│ │ [X] SSL Build with SSL support for spamd/spamc │ │

│ │ [ ] MYSQL Add MySQL support │ │

│ │ [ ] PGSQL Add PostreSQL support │ │

│ │ [X] RAZOR Add Vipul's Razor support │ │

│ │ [ ] SPF_QUERY Add SPF query support │ │

│ │ [ ] RELAY_COUNTRY Relay country support │ │

│ │ [ ] TOOLS Install SpamAssassin tools │ │

│ │ │ │

│ │ │ │

│ │ │ │

│ │ │ │

│ │ │ │

│ │ │ │


[ OK ] Cancel │


make install

You'll note that while it pulls in a few dependancies in order to build it pulls in a whole lot when you go to install it.

Look at /usr/local/etc/rc.d/sa-spamd

Edit /etc/rc.conf accordingly.

Look at /usr/local/etc/mail/spamassassin/init.pre and

copy to and salt to taste (adjust according to your preferences)

some changes we make for our users at the UO are:

use_bayes 0

report_safe 0

one of my personal favorites is:

rewrite_header Subject *SPAM* _HITS_

Now we have to get spam-assassin in the delivery path of mail. we're going to do this procmail because that will allow later user customization.

place the following in the system-wide procmailrc


* < 5000000

| /usr/local/bin/spamc

This filters all messages smaller than a certain size (5MB) through spamassassin... You could filter all messsages through it ,but in general very large messages aren't spam (greater than 300KB or so currently) and they are expensive to process.

Note that we're not doing any post processing so spam is simply delivered along with regular mail albeit with the header rewritten. we could add a rule:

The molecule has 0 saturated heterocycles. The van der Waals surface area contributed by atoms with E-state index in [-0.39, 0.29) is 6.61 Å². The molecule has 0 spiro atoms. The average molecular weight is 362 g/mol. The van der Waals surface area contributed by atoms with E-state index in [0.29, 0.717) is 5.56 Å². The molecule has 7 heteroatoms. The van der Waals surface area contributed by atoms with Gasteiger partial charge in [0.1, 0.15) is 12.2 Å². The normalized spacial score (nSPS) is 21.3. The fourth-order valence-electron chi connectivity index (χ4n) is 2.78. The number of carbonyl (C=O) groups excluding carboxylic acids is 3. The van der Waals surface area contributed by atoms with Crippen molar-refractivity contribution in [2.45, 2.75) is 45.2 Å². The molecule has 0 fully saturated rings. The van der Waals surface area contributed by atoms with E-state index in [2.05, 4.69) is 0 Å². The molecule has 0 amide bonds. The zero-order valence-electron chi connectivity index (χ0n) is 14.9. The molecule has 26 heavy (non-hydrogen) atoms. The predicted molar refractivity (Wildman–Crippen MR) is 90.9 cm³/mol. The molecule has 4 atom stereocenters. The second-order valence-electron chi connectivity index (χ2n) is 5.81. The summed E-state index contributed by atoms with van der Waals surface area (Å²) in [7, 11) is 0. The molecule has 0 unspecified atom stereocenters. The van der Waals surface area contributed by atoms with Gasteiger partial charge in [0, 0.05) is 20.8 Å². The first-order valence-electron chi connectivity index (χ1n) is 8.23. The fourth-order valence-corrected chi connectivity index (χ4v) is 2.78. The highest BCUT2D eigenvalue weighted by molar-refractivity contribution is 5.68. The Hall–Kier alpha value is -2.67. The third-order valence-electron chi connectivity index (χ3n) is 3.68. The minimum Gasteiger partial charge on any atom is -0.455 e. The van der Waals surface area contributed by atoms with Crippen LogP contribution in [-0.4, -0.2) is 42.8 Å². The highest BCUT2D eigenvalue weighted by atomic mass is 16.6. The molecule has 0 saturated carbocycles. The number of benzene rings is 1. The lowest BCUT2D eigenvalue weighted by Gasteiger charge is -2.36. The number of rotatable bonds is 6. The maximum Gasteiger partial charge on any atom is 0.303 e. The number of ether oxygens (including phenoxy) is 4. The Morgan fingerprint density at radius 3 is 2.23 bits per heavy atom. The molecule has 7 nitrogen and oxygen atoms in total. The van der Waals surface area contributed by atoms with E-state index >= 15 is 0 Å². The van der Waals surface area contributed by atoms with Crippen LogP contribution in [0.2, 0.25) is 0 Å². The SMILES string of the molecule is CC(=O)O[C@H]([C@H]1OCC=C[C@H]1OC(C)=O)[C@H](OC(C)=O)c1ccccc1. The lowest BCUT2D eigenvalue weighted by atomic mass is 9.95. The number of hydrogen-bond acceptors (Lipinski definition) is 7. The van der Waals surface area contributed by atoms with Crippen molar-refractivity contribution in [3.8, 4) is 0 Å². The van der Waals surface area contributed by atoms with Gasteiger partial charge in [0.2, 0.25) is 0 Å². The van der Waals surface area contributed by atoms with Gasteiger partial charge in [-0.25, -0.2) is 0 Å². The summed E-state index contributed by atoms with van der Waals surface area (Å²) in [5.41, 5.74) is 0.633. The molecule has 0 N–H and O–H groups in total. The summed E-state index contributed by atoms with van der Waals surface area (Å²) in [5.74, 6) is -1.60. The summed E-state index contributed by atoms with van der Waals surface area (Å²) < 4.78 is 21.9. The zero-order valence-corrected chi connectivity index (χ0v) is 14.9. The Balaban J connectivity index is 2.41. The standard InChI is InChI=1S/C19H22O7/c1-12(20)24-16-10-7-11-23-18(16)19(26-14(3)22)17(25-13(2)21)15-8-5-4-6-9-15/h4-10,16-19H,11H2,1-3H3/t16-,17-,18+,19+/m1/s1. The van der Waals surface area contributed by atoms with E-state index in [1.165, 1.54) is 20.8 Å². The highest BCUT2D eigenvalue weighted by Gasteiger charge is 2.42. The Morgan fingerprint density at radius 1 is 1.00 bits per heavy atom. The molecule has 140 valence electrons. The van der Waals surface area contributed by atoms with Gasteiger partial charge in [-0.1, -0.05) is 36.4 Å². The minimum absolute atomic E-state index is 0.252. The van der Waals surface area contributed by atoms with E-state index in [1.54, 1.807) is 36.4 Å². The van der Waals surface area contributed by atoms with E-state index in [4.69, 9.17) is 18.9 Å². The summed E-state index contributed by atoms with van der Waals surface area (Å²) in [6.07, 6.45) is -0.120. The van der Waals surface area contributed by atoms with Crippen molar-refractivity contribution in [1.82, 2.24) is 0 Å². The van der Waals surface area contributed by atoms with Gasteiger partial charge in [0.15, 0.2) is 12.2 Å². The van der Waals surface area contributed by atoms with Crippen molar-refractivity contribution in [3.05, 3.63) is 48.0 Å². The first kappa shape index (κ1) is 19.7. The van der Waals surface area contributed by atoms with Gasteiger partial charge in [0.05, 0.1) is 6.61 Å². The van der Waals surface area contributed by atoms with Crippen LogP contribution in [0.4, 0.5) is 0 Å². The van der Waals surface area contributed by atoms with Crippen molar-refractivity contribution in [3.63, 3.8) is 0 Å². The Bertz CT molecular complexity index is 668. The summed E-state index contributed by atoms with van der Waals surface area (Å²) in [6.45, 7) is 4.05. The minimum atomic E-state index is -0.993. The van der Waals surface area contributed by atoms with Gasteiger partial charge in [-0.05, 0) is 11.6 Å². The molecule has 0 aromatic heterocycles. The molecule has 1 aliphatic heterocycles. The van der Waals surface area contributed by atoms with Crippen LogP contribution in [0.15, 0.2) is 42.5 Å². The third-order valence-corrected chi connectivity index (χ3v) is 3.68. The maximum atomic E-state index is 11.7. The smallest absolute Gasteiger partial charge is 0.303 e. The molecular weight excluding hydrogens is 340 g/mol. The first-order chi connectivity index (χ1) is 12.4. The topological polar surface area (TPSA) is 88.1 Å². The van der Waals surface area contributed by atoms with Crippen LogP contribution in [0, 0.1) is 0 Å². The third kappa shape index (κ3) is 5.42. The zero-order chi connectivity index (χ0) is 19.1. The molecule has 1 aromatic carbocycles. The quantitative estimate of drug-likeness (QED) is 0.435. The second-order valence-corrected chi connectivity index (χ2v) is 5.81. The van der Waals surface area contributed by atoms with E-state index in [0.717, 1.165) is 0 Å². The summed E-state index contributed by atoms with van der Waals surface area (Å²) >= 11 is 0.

* ^X-Spam-Status: Yes


that would deliver all mail into a users spam folder... (got to manage that resource)



* ^X-Spam-Status: Yes


better be sure that the false postive rate is pretty low.


cd /usr/ports/mail/dovecot/


don't need any of the options

make install

do need a group and user for dovecot

copy /usr/local/etc/dovecot-example.conf to /usr/local/etc/dovecot.conf

the first critical thing we need to change is the default mail-environment

note it's currently set to:

default_mail_env = mbox:/var/mail/%u

we're going to set it to:

default_mail_env = maildir:%h/Maildir:INBOX=%h/Maildir/Inbox:INDEX=%h/Maildir/.imapidx

we also need to tell dovecot where it's ssl private key and cert are (we'll generate them in a moment.

find the line:

#ssl_cert_file = /etc/ssl/certs/dovecot.pem

uncommnet it and cahnge it to:

ssl_cert_file = /etc/ssl/certs/dovecot.crt

and the following line change to:

ssl_key_file = /etc/ssl/certs/dovecot.pem

make sure that the protocols we're supporting are:

protocols = imap pop3 imaps pop3s

I bet you can guess that we need to add:


to the /etc/rc.conf

Note also that dovecot as currently configured is dependant on an ssl certificate being present (you want it to be secure right).

cd /etc/ssl/

mkdir certs

cd certs

openssl genrsa -des3 -out dovecot.key 1024

Lets remove the password from that key so that we have one that apache can use to start up without prompting us with the password.

openssl rsa -in dovecot.key -out dovecot.pem

In order generate a certificate we first need to generate a certificate signing request.

openssl req -new -key dovecot.key -out dovecot.csr

Follow the prompts, note that common name is the name of the server. If you were going to get a certificate signed by a certificate authority, you would take the csr an send it to them. We are going to sign our own cert with our private key.

openssl x509 -req -days 60 -in dovecot.csr -signkey dovecot.key -out dovecot.crt

Now we should have all all the pieces in place to start dovecot.